The book is organized into sections based on categories. Rather than a more traditionally format-driven grouping of artist’s statements or interviews, the texts are arranged using headings that alternately emphasize form or content. Some of the writings in the first section—Statements and Performance Transcripts—such as “Mlle Bourgeoise Noire 1955 (1981)” and “Rivers, First Draft (1982)” are theatrical scripts, with the names of players at the beginning. Others are epistolary—such as 2007’s “Statement for Moira Roth re: Art Is …, 1983” and still others are exhibition texts in wall-label format, for example, “Body Is the Ground of My Experience, 1991—Image Descriptions (2010)” The variation in forms, even in O’Grady’s crystal-clear voice, can make following her intricate thought process tricky, but readers can settle into this aspect of the book as they navigate it.

A photograph of Lorraine O'Grady's performance

Lorraine O’Grady, Art Is… (Back of Float), 1983/2009, C-print in 40 parts, 16 x 20 inches, edition of 8 + 1 AP [courtesy of Alexander Gray Associates, NY, © 2020 Lorraine O’Grady, (ARS) Artists Rights Society, NY]

A photograph of Lorraine O'Grady's performance

Lorraine O’Grady, Art Is… (Woman and Girl with Stripes), 1983/2009, C-print in 40 parts, 16 x 20 inches, edition of 8 + 1 AP [courtesy of Alexander Gray Associates, NY, © 2020 Lorraine O’Grady, (ARS) Artists Rights Society, NY]

Many included texts are O’Grady’s contemporary responses to works she created decades earlier, such as her interview with curator Amanda Hunt about O’Grady’s 1983 performance work Art Is …. “On Creating a Counter-confessional Poetry (2018)” also builds upon, and more deeply examines, her earliest body of work, Cutting Out The New York Times (1977). O’Grady supplies readers with context that imparts her original intent and reveals an intense longing to revisit a lost version of herself, decades later:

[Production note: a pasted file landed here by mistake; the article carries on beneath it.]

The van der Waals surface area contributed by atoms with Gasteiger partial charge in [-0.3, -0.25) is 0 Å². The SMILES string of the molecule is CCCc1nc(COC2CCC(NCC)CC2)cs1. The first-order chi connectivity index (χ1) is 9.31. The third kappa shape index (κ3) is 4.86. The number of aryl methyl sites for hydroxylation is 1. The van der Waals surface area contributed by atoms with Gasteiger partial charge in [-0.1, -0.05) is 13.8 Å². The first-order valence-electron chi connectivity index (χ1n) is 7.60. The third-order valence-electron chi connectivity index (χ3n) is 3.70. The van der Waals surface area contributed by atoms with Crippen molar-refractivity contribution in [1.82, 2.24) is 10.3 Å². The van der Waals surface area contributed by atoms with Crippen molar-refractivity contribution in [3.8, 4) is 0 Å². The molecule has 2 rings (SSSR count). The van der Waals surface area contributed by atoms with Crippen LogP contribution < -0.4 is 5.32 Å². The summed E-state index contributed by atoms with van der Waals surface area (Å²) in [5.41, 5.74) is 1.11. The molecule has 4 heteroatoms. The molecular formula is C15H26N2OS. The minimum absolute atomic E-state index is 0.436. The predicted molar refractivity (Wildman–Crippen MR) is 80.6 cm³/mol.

The shock of entering the art world in 1980 had caused a distortion in what I produced, it seemed, away from the more experiential and toward the more argumentative. I wanted to return to that voice so as to get on with new work. Cutting Out The New York Times … had succeeded in its first goal to make public language private, but it had failed, I believed, in its second goal—to create counter-confessional poetry …. But I thought forty years of experience might correct the failure. And they did.

Lorraine O’Grady, Cutting Out the New York Times, The Renaissance Man is Back in Business, 1977/2010, toner ink on adhesive paper, 11 1/8 x 86 4/8 inches, edition of 8 + 1 AP [courtesy of Alexander Gray Associates, NY © 2020 Lorraine O’Grady. (ARS) Artists Rights Society, NY]

Here, and at various other points throughout the book, O’Grady reveals a trust and respect for her past work—and who she understood herself to be when she created it—that reminds others to draw inspiration first from within themselves. She revisits the injustices that served as inspiration for her older work, many of which continue today in varied forms. O’Grady’s comfort in assessing the class-specific notions of her upbringing further establish her as an artist who looks to the past as much as the future.

For many people, passion for an artist’s work leads to a desire to know and understand the person behind the work, to probe the myriad, encompassing forces that affect their work and ability to create. These pursuits are fed throughout the text, and deeply inspired me to form active relationships with artists from across what Paul Gilroy named the Black Atlantic. Aruna D’Souza traverses the past and present to create Writing in Space, 1973–2019, which is likely to remain a significant resource for years to come.

Tyra A. Seals is an emerging curator of African diasporic art and a PhD student in the department of Art History at the University of Delaware. Her research seeks to address the social, political, historical, and economic forces that affect the works of female assemblage artists across the Black Atlantic. Seals is a proud Atlanta native and alumna of Spelman College, where she studied English and art history and graduated cum laude in 2018. You can find her on Instagram and Twitter @thetyratales.